“U.S. family tries living without China”

By Cynthia Osterman

SEATTLE (Reuters) – Lamps, birthday candles, mouse traps and flip-flops. Such is the stuff that binds the modern American family to the global economy, author Sara Bongiorni discovers during a year of boycotting anything made in China.

In “A Year Without ‘Made in China,'” (Wiley, $24.95) Bongiorni tells how she and her family found that such formerly simple acts as finding new shoes, buying a birthday toy and fixing a drawer became ordeals without the Asian giant.

Bongiorni takes pains to say she does not have a protectionist agenda and, despite the occasional worry about the loss of U.S. jobs to overseas factories, she has nothing against China. Her goal was simply to make Americans aware of how deeply tied they are to the international trading system.

“I wanted our story to be a friendly, nonjudgmental look at the ways ordinary people are connected to the global economy,” she said in an interview before the book appears in July.

As a business journalist in Baton Rouge, Louisiana, Bongiorni wrote about international trade for a decade. “I used to see the Commerce Department trade statistics, the billions of dollars, and think it had nothing to do with me,” she said.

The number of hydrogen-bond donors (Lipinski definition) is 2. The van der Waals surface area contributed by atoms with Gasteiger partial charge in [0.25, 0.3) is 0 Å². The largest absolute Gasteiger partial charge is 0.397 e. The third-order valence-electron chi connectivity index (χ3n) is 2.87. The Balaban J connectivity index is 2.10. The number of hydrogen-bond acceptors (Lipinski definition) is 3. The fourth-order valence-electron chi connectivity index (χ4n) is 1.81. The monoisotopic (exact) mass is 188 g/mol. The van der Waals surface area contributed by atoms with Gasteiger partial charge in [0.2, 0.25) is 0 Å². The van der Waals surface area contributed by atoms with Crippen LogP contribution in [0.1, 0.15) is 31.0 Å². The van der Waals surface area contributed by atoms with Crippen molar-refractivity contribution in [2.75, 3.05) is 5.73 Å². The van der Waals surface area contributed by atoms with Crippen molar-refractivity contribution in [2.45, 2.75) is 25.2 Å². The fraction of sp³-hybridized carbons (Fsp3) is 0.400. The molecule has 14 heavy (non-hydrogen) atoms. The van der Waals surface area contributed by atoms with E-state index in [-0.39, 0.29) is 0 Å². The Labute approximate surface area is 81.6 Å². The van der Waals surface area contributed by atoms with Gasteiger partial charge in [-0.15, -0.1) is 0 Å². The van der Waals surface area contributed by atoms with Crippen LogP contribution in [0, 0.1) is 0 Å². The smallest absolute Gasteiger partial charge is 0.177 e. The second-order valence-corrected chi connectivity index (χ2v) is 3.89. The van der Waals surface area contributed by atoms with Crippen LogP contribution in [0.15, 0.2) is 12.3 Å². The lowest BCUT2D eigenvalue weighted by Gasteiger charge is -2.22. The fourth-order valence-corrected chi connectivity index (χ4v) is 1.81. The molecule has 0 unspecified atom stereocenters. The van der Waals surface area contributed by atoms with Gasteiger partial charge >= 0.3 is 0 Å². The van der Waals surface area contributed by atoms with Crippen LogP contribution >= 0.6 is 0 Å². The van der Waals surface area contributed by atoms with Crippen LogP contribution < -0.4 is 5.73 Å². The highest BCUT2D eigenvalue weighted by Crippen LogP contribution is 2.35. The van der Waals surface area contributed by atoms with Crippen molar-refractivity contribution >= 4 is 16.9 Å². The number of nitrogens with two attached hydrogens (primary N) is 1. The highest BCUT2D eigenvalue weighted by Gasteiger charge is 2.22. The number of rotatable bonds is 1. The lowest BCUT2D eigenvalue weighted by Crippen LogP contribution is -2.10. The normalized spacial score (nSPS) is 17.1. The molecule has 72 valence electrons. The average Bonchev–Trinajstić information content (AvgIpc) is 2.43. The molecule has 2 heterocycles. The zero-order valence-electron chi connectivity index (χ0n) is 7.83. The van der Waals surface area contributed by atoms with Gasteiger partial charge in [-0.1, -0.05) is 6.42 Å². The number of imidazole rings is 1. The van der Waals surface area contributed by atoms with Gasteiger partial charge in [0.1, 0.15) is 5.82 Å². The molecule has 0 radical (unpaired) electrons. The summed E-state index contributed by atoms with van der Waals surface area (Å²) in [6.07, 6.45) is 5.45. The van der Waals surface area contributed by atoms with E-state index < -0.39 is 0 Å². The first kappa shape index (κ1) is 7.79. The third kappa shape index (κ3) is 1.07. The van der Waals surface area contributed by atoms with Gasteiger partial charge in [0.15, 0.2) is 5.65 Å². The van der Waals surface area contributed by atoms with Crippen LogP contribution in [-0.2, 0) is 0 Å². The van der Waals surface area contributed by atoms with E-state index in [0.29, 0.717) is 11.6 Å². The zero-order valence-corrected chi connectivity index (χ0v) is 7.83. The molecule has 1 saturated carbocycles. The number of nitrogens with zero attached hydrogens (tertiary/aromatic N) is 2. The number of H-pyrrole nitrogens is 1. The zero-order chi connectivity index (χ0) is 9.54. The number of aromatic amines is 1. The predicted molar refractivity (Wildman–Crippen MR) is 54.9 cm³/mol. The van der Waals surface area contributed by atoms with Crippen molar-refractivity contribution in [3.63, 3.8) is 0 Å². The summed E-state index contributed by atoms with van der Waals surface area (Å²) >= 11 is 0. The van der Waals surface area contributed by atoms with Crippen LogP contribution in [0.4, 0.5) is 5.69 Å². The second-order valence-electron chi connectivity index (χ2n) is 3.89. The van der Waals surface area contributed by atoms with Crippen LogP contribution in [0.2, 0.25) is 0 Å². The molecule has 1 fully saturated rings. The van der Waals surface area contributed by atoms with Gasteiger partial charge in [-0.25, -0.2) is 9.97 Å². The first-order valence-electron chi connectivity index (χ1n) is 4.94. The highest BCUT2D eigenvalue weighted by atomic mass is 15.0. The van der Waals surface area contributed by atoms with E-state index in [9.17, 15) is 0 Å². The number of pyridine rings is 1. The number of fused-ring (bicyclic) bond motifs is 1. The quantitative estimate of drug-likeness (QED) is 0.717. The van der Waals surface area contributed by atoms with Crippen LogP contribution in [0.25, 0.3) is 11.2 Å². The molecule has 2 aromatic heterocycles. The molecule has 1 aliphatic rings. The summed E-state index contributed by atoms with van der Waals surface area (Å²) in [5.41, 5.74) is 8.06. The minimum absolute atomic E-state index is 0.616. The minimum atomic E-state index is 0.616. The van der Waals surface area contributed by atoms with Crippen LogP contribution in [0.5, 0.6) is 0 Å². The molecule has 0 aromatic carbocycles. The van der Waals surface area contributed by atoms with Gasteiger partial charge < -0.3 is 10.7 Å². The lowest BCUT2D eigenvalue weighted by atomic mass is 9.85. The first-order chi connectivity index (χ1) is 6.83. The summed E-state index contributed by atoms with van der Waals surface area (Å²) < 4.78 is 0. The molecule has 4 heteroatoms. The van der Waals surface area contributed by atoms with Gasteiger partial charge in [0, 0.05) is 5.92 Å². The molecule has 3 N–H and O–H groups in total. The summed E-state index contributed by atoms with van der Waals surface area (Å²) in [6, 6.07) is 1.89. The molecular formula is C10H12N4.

The reality was far different.

As the year unfolded, “the boycott made me rethink the distance between China and me. In pushing China out of our lives, I got an eye-popping view of how far China had pushed in,” she wrote.

About 15 percent of the $1.7 trillion in goods the United States imported in 2006 came from China, economist Joel Naroff writes in the foreword. Much of that is the manufactured stuff that fills Wal-Mart and other retailers — the necessities and frivolities sought by lower- and middle-income Americans.

Lower prices have been one benefit of Beijing’s rise and make it very hard for consumers to forswear Chinese imports.

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